Credit points


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Unit rationale, description and aim

This unit is one of a series that provides students with knowledge about the aetiology of a range of impairments and conditions. This unit complements learning from the unit EDAC224 Understanding Behaviours and Disability. The knowledge gained in this unit will be further built on in the unit EDAC251 Ethical Considerations for Diversity.

This unit contributes to the overall course outcome having the necessary skills and practices to support successful inclusion by developing students' knowledge about specific disabilities and condition. Whilst the rejection of the medical model has allowed people living with disability to see themselves as valid individuals, worthy of respect, rather than faulty humans, it has also led to a failure of understanding of the nature of bodily difference and an abrogation of responsibility for necessary support for health and medical needs. This unit is designed to provide students with an understanding of the aetiology and features of specific disabilities. Physical, intellectual, psychiatric and acquired disabilities will be examined. Health and medical issues common to specific disorders will be discussed. Mental illness will be examined in detail, with particular attention to description, aetiology, and the presentation of mental illness in people with intellectual disability.

Learning outcomes

To successfully complete this unit you will be able to demonstrate you have achieved the learning outcomes (LO) detailed in the below table.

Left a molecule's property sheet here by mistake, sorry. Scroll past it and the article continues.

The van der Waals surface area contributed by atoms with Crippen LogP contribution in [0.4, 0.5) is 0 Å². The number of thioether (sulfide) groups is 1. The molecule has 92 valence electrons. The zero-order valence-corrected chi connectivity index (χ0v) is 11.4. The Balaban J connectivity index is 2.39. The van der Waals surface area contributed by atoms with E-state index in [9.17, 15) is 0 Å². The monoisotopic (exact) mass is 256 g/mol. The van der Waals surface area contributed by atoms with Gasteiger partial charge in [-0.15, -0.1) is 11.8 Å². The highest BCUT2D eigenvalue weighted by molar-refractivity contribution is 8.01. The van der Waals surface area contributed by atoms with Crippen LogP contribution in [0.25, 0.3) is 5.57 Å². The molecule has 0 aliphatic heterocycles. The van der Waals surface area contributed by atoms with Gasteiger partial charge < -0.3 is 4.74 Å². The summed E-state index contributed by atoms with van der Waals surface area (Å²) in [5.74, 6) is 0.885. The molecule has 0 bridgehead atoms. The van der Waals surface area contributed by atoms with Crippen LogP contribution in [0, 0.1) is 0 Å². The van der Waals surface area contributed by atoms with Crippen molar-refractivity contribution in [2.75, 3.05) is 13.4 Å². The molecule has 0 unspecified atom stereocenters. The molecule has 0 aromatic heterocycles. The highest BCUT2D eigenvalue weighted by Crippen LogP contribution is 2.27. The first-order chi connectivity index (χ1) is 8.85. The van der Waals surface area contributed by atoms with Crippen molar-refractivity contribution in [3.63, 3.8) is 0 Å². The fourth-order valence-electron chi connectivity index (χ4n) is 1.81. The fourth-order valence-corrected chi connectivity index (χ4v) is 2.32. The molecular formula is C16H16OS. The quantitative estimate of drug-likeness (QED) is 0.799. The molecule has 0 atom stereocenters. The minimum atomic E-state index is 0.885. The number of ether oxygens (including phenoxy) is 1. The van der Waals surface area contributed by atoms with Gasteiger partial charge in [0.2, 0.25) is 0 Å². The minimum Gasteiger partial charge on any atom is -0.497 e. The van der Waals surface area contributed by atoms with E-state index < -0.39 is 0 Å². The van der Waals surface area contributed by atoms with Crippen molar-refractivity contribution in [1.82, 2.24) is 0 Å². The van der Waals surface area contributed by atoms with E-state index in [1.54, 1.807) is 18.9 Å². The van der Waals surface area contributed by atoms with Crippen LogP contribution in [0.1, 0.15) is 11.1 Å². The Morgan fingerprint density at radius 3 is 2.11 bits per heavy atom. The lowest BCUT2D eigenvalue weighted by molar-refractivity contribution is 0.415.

Each outcome is informed by a number of graduate capabilities (GC) to ensure your work in this, and every unit, is part of a larger goal of graduating from ACU with the attributes of insight, empathy, imagination and impact.

Explore the graduate capabilities.

On successful completion of this unit, students should be able to:

LO1 - Describe the causes of disability (GA1, GA2, GA8)

LO2 - Describe the features of specific disability types (GA1, GA2, GA8)

LO3 - Describe major psychiatric disorders (GA1, GA2, GA8)

LO4 - Source and critically evaluate information regarding disability types (GA7, GA8).

Graduate attributes

GA1 - demonstrate respect for the dignity of each individual and for human diversity 

GA2 - recognise their responsibility to the common good, the environment and society 

GA8 - locate, organise, analyse, synthesise and evaluate information 


Topics will include: 

  • Brain function 
  • Causes of disability and classifications of disability 
  • Physical disabilities 
  • Intellectual disabilities 
  • Acquired disability and ageing 
  • Psychiatric disability

Learning and teaching strategy and rationale

150 hours in total with a normal expectation of 36 hours of directed study and the total contact hours should not exceed 36 hours. Directed study might include lectures, tutorials, webinars, podcasts etc. The balance of the hours then becomes private study.

The teaching and learning organisation may take a number of forms, depending on specific course/subject requirements at the time of delivery, this may include a combination of face to face and/or online learning delivered on a weekly or intensive schedule. Tutorials and/or synchronous learning will enable students to participate in cooperative and supportive learning opportunities. All learning modes will be delivered and/or supported by a range of resources and activities on ACU’s technology learning platform (LEO).